Author Affiliations: Department of Family Medicine, Vrije Universiteit Brussel, Brussels, Belgium.
Suzuki et al1 claim that their placebo-controlled trial of acupuncture clearly demonstrates that this is a useful adjunctive therapy in reducing dyspnea on exertion in patients with chronic obstructive pulmonary disease. They used a design in which a placebo acupuncture group (PAG) received treatment with a Park sham device “with a guide tube mounted on a base adherent to the skin.”1(p879-880) The authors further describe that “[t]he tips of the placebo needles used for the placebo acupuncture group . . . were blunt and appeared to be penetrating the skin but actually telescoped back into place.”1(p880) With no blinding of the practitioner, the authors assessed subjects' blindness after the study, letting subjects choose between “real acupuncture,” “placebo acupuncture,” and “don't know.” Of the real acupuncture group (RAG), 25 of 30 subjects reported “don't know.” Of the PAG, 26 of 32 subjects did so.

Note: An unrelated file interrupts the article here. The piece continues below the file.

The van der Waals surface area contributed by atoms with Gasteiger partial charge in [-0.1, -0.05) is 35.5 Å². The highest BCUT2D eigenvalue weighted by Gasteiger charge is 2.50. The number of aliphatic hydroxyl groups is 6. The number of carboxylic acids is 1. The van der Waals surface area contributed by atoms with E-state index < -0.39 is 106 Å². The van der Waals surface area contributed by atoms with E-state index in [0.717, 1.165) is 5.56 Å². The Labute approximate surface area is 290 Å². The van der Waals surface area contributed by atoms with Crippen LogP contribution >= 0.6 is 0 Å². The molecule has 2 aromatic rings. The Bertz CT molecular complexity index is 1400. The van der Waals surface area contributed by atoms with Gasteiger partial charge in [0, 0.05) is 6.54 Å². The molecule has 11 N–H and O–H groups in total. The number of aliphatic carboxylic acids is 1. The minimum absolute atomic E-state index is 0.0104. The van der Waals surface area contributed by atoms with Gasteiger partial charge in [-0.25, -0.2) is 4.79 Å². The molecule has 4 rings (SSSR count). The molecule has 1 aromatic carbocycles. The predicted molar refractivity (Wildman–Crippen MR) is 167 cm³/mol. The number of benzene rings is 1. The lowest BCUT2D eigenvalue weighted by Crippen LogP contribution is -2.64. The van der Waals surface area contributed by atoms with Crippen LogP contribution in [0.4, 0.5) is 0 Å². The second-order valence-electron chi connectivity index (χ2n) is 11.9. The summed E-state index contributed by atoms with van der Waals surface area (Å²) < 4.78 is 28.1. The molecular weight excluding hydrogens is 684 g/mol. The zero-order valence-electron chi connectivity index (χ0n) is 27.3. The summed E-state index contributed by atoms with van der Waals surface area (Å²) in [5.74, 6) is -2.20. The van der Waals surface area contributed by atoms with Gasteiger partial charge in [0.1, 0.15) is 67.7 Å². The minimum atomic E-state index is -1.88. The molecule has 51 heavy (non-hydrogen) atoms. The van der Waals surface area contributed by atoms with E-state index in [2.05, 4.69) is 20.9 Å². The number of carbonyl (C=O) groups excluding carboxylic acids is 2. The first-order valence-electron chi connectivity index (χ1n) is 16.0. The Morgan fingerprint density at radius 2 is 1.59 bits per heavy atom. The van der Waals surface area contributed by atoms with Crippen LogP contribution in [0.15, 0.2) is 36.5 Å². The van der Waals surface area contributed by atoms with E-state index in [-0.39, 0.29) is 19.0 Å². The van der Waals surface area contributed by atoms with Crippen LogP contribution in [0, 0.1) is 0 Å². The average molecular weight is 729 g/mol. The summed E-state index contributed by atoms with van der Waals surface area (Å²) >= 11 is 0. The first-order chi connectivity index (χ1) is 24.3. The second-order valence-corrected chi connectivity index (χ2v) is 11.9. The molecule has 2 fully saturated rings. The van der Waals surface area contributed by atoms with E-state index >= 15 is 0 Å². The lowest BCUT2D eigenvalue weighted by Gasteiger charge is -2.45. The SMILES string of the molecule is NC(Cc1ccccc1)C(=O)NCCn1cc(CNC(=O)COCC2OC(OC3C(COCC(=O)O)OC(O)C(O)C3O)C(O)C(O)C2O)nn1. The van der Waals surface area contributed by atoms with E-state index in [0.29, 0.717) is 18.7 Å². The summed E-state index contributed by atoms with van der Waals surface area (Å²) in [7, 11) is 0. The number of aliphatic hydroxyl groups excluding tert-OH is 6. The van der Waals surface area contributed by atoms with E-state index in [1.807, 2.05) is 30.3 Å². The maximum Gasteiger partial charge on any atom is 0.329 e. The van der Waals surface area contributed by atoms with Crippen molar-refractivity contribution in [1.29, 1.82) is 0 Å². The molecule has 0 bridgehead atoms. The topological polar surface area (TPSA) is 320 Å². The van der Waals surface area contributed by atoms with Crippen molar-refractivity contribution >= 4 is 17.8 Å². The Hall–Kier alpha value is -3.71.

Mommaerts J, Vandevoorde J, Devroey D. Acupuncture for Dyspnea on Exertion in Chronic Obstructive Pulmonary Disease: No Blindness. Arch Intern Med. 2012;172(22):1772–1773. doi:10.1001/2013.jamainternmed.453
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